• Whisk together the oil, sugars, and vanilla in another medium-sized bowl. Add the eggs, yolks, and buttermilk and whisk again until incorporated. Add the dry ingredients to the wet, and, using a rubber spatula, gently fold the dry into the wet, until almost totally incorporated (a few little visible flour pockets is a good thing).
  • To assemble the cake: Add about half of the batter to the prepared pan and smooth it out with an offset spatula. Add the apples (optional: drain some of the liquid, if a lot has accumulated in the bottom of the apple bowl) and use a rubber spatula to spread them evenly over the first layer of batter. Add the rest of the batter and smooth the top of the cake (as best you can) with an offset spatula.
  • Transfer the cake to the oven and bake for 55 to 60 minutes, rotating the pan after 30 minutes, and checking the cake after about 45 minutes. The cake is done when a tester inserted into the cake (not an apple-chunk, ideally) comes out with a few moist, but not wet, crumbs.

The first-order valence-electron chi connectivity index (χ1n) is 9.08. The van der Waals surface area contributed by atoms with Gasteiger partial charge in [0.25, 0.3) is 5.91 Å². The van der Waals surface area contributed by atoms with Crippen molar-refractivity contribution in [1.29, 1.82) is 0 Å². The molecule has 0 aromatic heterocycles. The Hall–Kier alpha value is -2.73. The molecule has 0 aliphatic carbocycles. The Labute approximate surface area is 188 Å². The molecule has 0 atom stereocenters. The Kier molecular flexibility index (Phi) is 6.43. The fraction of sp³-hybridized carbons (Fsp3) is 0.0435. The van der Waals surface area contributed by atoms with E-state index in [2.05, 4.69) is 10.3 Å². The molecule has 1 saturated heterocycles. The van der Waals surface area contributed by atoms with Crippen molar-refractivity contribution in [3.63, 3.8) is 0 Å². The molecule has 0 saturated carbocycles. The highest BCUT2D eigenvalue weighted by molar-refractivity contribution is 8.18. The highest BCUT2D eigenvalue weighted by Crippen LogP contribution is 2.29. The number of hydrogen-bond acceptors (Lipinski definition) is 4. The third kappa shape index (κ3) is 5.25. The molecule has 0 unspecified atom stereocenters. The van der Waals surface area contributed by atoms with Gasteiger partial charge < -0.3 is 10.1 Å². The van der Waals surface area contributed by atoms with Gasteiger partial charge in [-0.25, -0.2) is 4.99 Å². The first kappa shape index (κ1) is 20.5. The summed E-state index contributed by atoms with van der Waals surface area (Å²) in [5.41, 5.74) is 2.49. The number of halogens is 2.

• Cool to room temperature before slicing the cake and serving with lightly sweetened whipped cream.
  • To store, do not cover the cake. Instead, simply cover any exposed sides with a strip of parchment paper. and don't cover it at all prior to serving. it will keep at room temp for up to 3 days.

Notes

To make two loaves instead of a sheet cake: Decrease the amount of apples to two, and add only 1/2 tsp cinnamon and 1 tbsp sugar to the apples. Combine the apples with the batter prior to dividing the batter between the two 9x5-inch loaf pans, that have been sprayed and lined with parchment and sprayed again. The baking time is about 45 minutes. let the cakes cool in the pans until you can comfortably handle the pans. Then remove the loaves from the pans, and let them cool on a cooling rack before slicing and eating.